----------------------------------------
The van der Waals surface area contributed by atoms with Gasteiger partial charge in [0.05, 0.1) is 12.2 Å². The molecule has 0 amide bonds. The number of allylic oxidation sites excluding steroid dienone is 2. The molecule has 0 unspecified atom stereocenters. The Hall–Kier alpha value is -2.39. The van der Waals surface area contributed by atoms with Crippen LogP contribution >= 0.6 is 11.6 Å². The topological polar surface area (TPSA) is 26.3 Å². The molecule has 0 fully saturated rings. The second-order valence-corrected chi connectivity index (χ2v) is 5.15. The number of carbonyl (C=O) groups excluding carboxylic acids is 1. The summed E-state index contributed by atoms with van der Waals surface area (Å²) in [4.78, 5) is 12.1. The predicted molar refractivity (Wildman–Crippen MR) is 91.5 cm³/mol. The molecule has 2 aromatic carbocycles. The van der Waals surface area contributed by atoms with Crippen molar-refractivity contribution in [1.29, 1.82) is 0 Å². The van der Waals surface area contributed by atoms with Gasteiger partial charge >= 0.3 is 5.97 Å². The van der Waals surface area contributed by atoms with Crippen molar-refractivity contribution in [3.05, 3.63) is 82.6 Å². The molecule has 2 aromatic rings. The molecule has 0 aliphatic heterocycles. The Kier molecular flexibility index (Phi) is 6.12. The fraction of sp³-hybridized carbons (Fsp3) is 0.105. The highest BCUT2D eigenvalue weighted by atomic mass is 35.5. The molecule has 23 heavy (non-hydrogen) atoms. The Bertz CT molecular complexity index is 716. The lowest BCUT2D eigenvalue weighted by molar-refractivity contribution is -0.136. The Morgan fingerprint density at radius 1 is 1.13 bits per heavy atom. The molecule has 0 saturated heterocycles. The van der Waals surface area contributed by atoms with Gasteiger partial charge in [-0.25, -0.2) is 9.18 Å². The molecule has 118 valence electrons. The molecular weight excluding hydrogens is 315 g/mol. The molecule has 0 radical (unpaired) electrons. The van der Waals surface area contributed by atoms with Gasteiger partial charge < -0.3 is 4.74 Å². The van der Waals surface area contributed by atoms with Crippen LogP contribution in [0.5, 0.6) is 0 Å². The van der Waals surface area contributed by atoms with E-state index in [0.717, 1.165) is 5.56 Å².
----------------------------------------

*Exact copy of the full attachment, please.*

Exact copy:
The van der Waals surface area contributed by atoms with Gasteiger partial charge in [0.05, 0.1) is 12.2 Å². The molecule has 0 amide bonds. The number of allylic oxidation sites excluding steroid dienone is 2. The molecule has 0 unspecified atom stereocenters. The Hall–Kier alpha value is -2.39. The van der Waals surface area contributed by atoms with Crippen LogP contribution >= 0.6 is 11.6 Å². The topological polar surface area (TPSA) is 26.3 Å². The molecule has 0 fully saturated rings. The second-order valence-corrected chi connectivity index (χ2v) is 5.15. The number of carbonyl (C=O) groups excluding carboxylic acids is 1. The summed E-state index contributed by atoms with van der Waals surface area (Å²) in [4.78, 5) is 12.1. The predicted molar refractivity (Wildman–Crippen MR) is 91.5 cm³/mol. The molecule has 2 aromatic carbocycles. The van der Waals surface area contributed by atoms with Crippen molar-refractivity contribution in [1.29, 1.82) is 0 Å². The van der Waals surface area contributed by atoms with Gasteiger partial charge >= 0.3 is 5.97 Å². The van der Waals surface area contributed by atoms with Crippen molar-refractivity contribution in [3.05, 3.63) is 82.6 Å². The molecule has 2 aromatic rings. The molecule has 0 aliphatic heterocycles. The Kier molecular flexibility index (Phi) is 6.12. The fraction of sp³-hybridized carbons (Fsp3) is 0.105. The highest BCUT2D eigenvalue weighted by atomic mass is 35.5. The molecule has 23 heavy (non-hydrogen) atoms. The Bertz CT molecular complexity index is 716. The lowest BCUT2D eigenvalue weighted by molar-refractivity contribution is -0.136. The Morgan fingerprint density at radius 1 is 1.13 bits per heavy atom. The molecule has 0 saturated heterocycles. The van der Waals surface area contributed by atoms with Gasteiger partial charge in [-0.25, -0.2) is 9.18 Å². The molecule has 118 valence electrons. The molecular weight excluding hydrogens is 315 g/mol. The molecule has 0 radical (unpaired) electrons. The van der Waals surface area contributed by atoms with Gasteiger partial charge < -0.3 is 4.74 Å². The van der Waals surface area contributed by atoms with Crippen LogP contribution in [0.5, 0.6) is 0 Å². The van der Waals surface area contributed by atoms with E-state index in [0.717, 1.165) is 5.56 Å².